Sing peace into his breast,
Or see the brown mice bob
Round and round the oatmeal chest.
For he comes, the human child,
To the waters and the wild
With a faery, hand in hand,
For the world’s more full of weeping than he can understand.

-W.B. Yeats

Go see Jen for more quick takes! I hope you all had a wonderful Thanksgiving!

  • http://www.blogger.com/profile/07632005486245515873 Calah

    Ahem. That *poem* would be particularly suited to singing. Jeez.

  • http://www.blogger.com/profile/01805401564651493025 Bonnie

    Calah,I've been thinking about this post for a long time. I also encourage my daughter (who has the vocabulary for it) to believe in fairies, princesses, faraway lands, etc. I have told her that mermaids are real and so forth. BUT I really don't know how to balance this with all the evil in fairy tales. I am quite unsure of how to balance the scary with the beautiful. We went through this HUGE ordeal about giants (GIANTS for Pete's sake!) – nightmares, wouldn't be alone, couldn't fall asleep, etc. So, in short, (while we combine Santa and St. Nick with more emphasis on St. Nick) at our house, I want her to love Neverland as much as I did when I was a girl. Tooth fairies, pesky leprachuans turning toiler water and milk green, etc = okay. But what do you do about the scary witches, ghosts, ghouls, dragons that can really scare a little kid. (My oldest is 3, by the way.)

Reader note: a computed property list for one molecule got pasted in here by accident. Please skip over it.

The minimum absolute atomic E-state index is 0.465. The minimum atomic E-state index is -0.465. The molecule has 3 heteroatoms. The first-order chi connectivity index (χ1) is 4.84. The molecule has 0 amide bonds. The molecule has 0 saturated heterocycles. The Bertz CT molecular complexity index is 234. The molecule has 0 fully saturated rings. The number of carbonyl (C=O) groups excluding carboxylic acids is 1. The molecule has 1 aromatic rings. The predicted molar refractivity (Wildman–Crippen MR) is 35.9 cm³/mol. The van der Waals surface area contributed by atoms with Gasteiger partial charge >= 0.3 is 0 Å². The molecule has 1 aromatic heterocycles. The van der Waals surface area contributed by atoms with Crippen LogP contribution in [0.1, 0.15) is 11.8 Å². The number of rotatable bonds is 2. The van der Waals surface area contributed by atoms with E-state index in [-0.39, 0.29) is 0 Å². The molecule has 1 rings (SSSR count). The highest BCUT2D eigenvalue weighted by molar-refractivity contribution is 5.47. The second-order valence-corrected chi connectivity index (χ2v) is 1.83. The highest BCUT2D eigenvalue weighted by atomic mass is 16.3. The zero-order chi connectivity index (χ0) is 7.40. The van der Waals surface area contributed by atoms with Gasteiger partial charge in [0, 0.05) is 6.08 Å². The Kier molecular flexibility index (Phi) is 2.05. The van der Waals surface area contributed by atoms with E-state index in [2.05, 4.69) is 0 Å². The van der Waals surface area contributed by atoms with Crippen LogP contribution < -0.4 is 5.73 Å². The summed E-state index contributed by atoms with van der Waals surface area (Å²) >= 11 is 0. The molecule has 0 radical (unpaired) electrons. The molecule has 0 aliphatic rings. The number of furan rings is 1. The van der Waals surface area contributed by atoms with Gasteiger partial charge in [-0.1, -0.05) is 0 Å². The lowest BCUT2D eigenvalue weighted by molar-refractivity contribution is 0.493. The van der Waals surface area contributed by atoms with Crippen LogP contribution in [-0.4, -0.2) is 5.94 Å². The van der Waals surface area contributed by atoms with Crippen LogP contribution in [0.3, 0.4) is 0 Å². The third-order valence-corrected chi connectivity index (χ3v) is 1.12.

• http://www.blogger.com/profile/01805401564651493025 Bonnie

    Also, it's interesting to me how beautiful everyone thinks the poem is. When James was a stillborn and we were told he would shortly die or be very, very disabled I thought of him as a changeling. Part of me was convinced my real son was taken away and this "thing" was put in his place. So for me, the poem brings back all kinds of horrible, lonely, scared feelings. Interesting how different life experiences so change our perspectives on things.